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ARS Home » Plains Area » El Reno, Oklahoma » Grazinglands Research Laboratory » Agroclimate and Natural Resources Research » Research » Publications at this Location » Publication #340708

Research Project: ADAPTING SOIL AND WATER CONSERVATION TO MEET THE CHALLENGES OF A CHANGING CLIMATE

Location: Agroclimate and Natural Resources Research

Title: Understanding erosion process using rare earth element tracers in a preformed interrill-rill system

Author
item Zhang, Xunchang
item Liu, Gang - Northwest Agricultural & Forestry University

Submitted to: Science of the Total Environment
Publication Type: Peer Reviewed Journal
Publication Acceptance Date: 12/30/2017
Publication Date: 1/12/2018
Citation: Zhang, X.J., Liu, G. 2018. Understanding erosion process using rare earth element tracers in a preformed interrill-rill system. Science of the Total Environment. https://doi.org/10.1016/j.scitotenv.2017.12.345.
DOI: https://doi.org/10.1016/j.scitotenv.2017.12.345

Interpretive Summary: Tracking sediment source and movement is essential to fully understanding soil erosion processes. The objectives of this study were to identify dominant erosion process and to characterize the effects of upslope interrill erosion on downslope interrill and rill erosion in a preformed interrill-rill system. A coarse textured soil with 2% clay and 20% silt was packed into a scaled small watershed, which was divided into eight geomorphic units and was tagged with eight different tracers. Three 30-min rains were made at a sequential intensity of 60, 90, and 120 mm h-1, and runoff and sediment were collected every 2 min at the outlet. Tracer concentration in sediment was measured and used to estimate source contributions after corrected for enrichment of fine particles in sediment. Results showed that interrill erosion rate and sediment concentration increased with downslope distance, indicating that sediment transport might have controlled interrill erosion rate. In contrast, rill erosion rate was largely limited by rill detachment process. Rill erosion contributed most soil loss; however, the proportion decreased from 78 to 61% as intensity increased and rill network matured over three rains. Interrill erosion was more sensitive than rill erosion to rainfall intensity increases. The former was mostly affected by intensity in this experimental setup, while the latter was controlled by flow discharge, slope steepness, and rill network evolution stage. The greatest sediment concentration occurred in the stage of the fastest rill development. The increased sediment delivery from interrill areas appeared to suppress rill detachment by concentrated flow. The findings will be useful to erosion scientists and modelers who are interested in understanding erosion processes and improving erosion prediction tools.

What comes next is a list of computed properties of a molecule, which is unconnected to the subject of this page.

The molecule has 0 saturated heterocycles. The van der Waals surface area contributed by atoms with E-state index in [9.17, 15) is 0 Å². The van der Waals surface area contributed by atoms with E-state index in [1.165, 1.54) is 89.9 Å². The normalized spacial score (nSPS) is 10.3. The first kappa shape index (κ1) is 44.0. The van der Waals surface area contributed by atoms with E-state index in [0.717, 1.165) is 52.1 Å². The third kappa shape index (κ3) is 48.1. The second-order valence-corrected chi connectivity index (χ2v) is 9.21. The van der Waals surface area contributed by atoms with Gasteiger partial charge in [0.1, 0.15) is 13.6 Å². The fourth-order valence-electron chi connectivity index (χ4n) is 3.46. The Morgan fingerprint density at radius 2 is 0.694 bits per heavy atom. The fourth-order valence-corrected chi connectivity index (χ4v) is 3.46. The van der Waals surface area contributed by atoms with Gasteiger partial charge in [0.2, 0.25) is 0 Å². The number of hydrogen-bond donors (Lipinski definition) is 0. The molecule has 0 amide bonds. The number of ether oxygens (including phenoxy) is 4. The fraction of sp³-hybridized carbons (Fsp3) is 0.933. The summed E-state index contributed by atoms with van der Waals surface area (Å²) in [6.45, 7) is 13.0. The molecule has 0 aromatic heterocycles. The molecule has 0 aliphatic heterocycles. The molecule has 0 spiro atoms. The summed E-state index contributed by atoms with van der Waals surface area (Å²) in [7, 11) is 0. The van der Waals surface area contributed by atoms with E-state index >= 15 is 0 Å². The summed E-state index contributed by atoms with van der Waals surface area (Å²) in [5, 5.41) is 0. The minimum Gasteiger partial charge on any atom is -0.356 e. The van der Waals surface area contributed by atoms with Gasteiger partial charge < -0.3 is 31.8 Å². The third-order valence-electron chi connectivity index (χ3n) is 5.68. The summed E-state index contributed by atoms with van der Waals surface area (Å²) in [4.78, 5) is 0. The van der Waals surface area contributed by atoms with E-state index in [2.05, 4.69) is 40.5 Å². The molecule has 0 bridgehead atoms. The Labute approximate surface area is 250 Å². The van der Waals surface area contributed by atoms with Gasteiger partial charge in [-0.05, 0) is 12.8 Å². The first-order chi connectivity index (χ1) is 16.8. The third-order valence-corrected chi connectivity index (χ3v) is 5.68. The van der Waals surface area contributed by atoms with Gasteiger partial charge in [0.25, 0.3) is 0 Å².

Technical Abstract: Tracking sediment source and movement is essential to fully understanding soil erosion processes. The objectives of this study were to identify dominant erosion process and to characterize the effects of upslope interrill erosion on downslope interrill and rill erosion in a preformed interrill-rill system. A coarse textured soil with 2% clay and 20% silt was packed into a scaled small watershed, which was divided into eight geomorphic units and was tagged with eight rare earth element (REE) oxides. Three 30-min rains were made at a sequential intensity of 60, 90, and 120 mm h-1, and runoff and sediment were collected every 2 min at the outlet. REE concentration in sediment was measured and used to estimate source contributions after corrected for enrichment of fine particles in sediment. Results showed that interrill erosion rate and sediment concentration increased with downslope distance, indicating that sediment transport might have controlled interrill erosion rate. In contrast, rill erosion rate was largely limited by rill detachment process. Rill erosion contributed more soil loss than interrill erosion; however, the rill proportion decreased from 78 to 61% as intensity increased and rill network matured over three rains. Interrill erosion was more sensitive than rill erosion to rainfall intensity increases. The former was mostly affected by intensity in this experimental setup, while the latter was controlled by flow discharge, gradient, and rill network evolution stage. The greatest sediment concentration and delivery rate occurred in the stage of the fastest rill development. The increased sediment delivery from interrill areas appeared to suppress rill detachment by concentrated flow.